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Europol fighting migrant smugglers

In this photo taken on Sunday, April 17, 2016 migrants ask for help from a dinghy boat as they are approached by the SOS Mediterranee's ship Aquarius, background, off the coast of the Italian island of Lampedusa. The European Union's border agency says the number of migrants crossing the Mediterranean Sea to Italy more than doubled last month. Frontex said in a statement on Monday that almost 9,600 migrants attempted the crossing, one of the most perilous sea voyages for people seeking sanctuary or jobs in Europe. (Patrick Bar/SOS Mediterranee via AP)
APTOPIX Europe Migrants

In this photo taken on Sunday, April 17, 2016 migrants ask for help from a dinghy boat as they are approached by the SOS Mediterranee’s ship Aquarius, background, off the coast of the Italian island of Lampedusa. The European Union’s border agency says the number of migrants crossing the Mediterranean Sea to Italy more than doubled last month. Frontex said in a statement on Monday that almost 9,600 migrants attempted the crossing, one of the most perilous sea voyages for people seeking sanctuary or jobs in Europe. (Patrick Bar/SOS Mediterranee via AP)

“Over 90% of all migrants that reach the EU have used the facilitation services of a migrant smuggling network. These organised crime networks are taking mass profits from mass migration, and making migrant smuggling the fastest growing criminal sector. To tackle this, we have brought together some of the best investigators in Europe in the EMSC,” – said Rob Wainwright, Europol Director, assessing one year of work of the European Migrant Smuggling Centre (EMSC).

The increasing involvement of organised criminal networks in facilitating illegal immigration in recent times called for an enhanced and coordinated response from European law enforcement agencies. Europol was tasked with strengthening its capabilities and launched the EMSC in February 2016. During the first year, the EMSC’s 45 migrant smuggling specialists and analysts comprehensively supported European police and border control authorities in coordinating highly complex cross-border anti-smuggling operations. The centre focuses on geographical criminal hotspots, and on building a better capability across the EU to fight organised people smuggling networks operating in them.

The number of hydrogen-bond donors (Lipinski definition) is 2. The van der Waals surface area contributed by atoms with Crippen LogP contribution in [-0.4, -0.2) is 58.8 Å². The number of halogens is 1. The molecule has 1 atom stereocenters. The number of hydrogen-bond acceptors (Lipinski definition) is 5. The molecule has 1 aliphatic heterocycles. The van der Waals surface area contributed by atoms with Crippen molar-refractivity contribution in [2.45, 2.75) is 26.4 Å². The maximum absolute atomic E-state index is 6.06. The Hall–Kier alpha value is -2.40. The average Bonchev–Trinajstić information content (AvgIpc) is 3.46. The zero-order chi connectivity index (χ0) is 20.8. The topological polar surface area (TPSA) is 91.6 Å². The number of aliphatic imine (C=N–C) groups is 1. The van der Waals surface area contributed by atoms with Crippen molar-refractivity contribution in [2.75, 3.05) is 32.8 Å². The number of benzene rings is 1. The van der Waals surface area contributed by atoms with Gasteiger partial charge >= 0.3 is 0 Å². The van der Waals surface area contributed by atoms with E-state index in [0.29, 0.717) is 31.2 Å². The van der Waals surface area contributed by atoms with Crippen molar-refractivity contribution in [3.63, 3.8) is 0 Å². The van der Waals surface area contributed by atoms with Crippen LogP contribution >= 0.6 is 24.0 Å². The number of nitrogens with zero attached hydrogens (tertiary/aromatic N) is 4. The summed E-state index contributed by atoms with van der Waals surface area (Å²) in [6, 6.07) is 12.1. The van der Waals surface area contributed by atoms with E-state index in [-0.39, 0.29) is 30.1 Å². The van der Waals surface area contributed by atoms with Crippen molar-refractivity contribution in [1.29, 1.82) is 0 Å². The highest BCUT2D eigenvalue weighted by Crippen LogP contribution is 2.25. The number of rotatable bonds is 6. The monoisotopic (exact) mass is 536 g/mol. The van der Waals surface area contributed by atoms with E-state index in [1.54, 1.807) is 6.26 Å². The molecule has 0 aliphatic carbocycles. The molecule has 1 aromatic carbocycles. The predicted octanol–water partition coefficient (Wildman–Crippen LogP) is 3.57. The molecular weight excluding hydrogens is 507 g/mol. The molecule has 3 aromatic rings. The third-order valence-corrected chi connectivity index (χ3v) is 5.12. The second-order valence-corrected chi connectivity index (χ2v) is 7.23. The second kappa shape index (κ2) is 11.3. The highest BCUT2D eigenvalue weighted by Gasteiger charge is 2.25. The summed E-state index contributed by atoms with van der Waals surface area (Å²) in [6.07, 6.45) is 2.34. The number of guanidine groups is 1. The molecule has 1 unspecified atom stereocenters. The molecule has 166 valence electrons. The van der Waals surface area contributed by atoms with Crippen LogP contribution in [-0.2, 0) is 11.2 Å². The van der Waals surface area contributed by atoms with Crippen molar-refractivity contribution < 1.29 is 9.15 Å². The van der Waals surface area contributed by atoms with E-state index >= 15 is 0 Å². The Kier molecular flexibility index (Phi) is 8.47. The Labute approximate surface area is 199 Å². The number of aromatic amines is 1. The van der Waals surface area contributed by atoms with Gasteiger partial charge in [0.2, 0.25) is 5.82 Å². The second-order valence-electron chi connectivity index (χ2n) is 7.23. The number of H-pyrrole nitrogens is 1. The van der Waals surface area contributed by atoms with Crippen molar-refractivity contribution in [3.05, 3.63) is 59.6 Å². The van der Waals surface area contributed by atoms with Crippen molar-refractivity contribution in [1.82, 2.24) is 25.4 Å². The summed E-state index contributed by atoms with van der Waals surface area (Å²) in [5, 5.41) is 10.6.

“Migrant smuggling is a phenomenon that transcends national borders and can only be eradicated through effective partnerships across and beyond the European Union. From the very beginning, the European Migrant Smuggling Centre with Europol has played a central role for the EU and its immediate neighbourhood in successfully fighting, disrupting and apprehending criminal migrant smuggling networks,” – Dimitris Avramopoulos, European Commissioner for Migration, Home Affairs and Citizenship.

 

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